DEC-medicated salt has played a major role in the elimination of LF in a limited number of settings in Africa, Central America, and Asia18,19,20,21,22,23,24,25. Perhaps most famously, DEC-medicated salt was used in the vast majority of endemic regions of China starting in the 1980s after the first pilot trials in Tengxian County, Shandong Province, yielded impressive results. Following three years of treating positive cases with DEC tablets, elimination of LF was expedited by adopting community-based DEC-medicated salt treatment for six months. Community mf prevalence was reduced from 8.89% to 0.63% during the salt treatment and no new infections emerged during the next 10 years26, 27. Several additional trials followed subsequently in other provinces with similar results. Eventually comprising 73.9% of total treatments, DEC-medicated salt contributed considerably to the elimination of LF (marked by <1% mf prevalence) from all endemic provinces in China26.

However, because provinces in China adapted their strategies differently in response to evolving research, the DEC-medicated salt regimen used to control LF was not uniform26, 28. While generally medicated salt with 0.3% concentration DEC was administered for a period of time based on the mf rate and density reflected in surveys, the duration of treatment ranged from 3–6 months and the dosage ranged from 4.5 to over 9 grams DEC per person. Furthermore, in some areas, several intermittent 3-month courses of DEC-medicated salt were required to reduce infection. While salt was strictly controlled by health authorities in some regions, it was not feasible in others and was instead added to food products such as soy26. Finally, vector control and sanitation efforts were implemented in addition to chemotherapy in some regions28. This high variation between treatment regimens has made it difficult to extract a clear-cut strategy framework with respect to DEC-medicated salt from the success of the salt programs in China.

Here, we undertook a modelling study to systematically evaluate the utility of using DEC-medicated salt as an endgame strategy for achieving LF elimination by comparing its impact, relative to other current and proposed drug regimens, on the dynamics of parasite extinction during the endgame stage of elimination. The analysis was based on extending our recently developed dynamical LF transmission model to allow for the continuous application of DEC in the form of medicated salt4, 29. A Bayesian data-model assimilation approach was used to fit the model to longitudinal infection data observed in 11 study communities which underwent DEC salt medication, and the resulting calibrated models were used to assess the utility of using salt treatment for achieving LF elimination once infection was reduced to low levels. The results were also used to assess the impact of DEC medication as a strategy for addressing the challenge of heterogeneous LF transmission dynamics between sites during the elimination phase4. The performance of DEC-medicated salt as an endgame strategy in comparison with other drug regimens was also systematically evaluated in relation to variations in drug coverage and intensity of supplementary vector control (VC).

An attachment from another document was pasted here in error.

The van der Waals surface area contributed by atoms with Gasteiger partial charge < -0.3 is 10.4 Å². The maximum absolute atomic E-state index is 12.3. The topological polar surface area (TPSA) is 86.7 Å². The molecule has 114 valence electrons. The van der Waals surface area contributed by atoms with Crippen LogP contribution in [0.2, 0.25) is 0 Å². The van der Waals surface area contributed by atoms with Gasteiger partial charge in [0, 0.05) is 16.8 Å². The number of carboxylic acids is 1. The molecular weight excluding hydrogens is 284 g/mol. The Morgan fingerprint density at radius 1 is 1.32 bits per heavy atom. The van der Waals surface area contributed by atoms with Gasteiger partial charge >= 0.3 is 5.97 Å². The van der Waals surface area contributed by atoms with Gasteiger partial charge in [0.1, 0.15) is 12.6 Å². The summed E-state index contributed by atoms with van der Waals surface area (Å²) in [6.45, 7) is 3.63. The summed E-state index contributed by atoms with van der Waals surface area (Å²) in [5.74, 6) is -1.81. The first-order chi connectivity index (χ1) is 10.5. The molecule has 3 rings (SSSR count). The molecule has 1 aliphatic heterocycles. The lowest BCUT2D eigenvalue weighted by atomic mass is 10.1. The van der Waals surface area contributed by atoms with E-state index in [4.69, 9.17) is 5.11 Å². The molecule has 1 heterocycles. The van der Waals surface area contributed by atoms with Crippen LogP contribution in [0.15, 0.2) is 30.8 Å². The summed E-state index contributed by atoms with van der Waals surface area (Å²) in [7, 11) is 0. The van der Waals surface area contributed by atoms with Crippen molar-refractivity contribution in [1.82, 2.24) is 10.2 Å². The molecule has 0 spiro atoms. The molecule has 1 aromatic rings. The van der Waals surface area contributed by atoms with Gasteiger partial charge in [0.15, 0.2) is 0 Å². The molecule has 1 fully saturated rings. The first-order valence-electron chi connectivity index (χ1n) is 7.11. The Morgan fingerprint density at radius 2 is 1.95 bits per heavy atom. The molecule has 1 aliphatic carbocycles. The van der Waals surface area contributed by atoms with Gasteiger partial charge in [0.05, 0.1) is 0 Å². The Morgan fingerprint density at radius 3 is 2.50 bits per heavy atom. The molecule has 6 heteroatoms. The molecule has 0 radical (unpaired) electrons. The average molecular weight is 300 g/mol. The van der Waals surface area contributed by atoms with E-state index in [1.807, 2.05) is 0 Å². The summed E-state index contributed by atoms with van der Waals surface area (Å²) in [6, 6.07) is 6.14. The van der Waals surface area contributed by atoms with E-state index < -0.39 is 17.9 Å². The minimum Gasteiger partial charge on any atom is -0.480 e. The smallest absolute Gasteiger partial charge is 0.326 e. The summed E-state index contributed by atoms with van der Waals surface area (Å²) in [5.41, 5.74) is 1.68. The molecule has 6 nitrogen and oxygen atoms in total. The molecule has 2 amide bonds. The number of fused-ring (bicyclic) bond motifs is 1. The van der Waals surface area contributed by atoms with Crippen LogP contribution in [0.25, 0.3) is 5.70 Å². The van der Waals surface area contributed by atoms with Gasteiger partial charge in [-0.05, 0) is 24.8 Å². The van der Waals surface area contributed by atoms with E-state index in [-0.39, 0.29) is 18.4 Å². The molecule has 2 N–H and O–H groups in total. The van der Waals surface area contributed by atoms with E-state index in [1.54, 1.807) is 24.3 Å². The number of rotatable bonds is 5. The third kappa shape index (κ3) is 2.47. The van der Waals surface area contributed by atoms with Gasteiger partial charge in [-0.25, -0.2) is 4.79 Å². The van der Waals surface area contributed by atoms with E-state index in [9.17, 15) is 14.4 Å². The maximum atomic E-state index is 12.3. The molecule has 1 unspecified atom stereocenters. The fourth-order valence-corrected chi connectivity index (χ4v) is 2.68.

Results

Baseline mf prevalence data and site-specific LF models

The LF models (curves) identified for each study site based on their fits to baseline age-stratified mf prevalence data, either directly observed (squares) or constructed (circles and crosses), are shown in Fig. 1. As described in Methods, age-stratified mf prevalence data were constructed for 9 of the 11 study sites that provided only overall mf prevalence observations. All mf prevalence values were corrected to reflect sampling of 1 mL blood volumes using the transformation factors described previously30. The results show that the Bayesian Melding (BM)-based data assimilation fitting procedure which relied on the pass/fail binary fitting criterion was able to reproduce the baseline mf infection data for all 11 sites when compared to either the constructed or observed age prevalences (Fig. 1). Note that where age profiles have been constructed, an ensemble of fits to both plateau and convex age profiles was generated and used to describe the baseline age-infection prevalence in the corresponding field sites.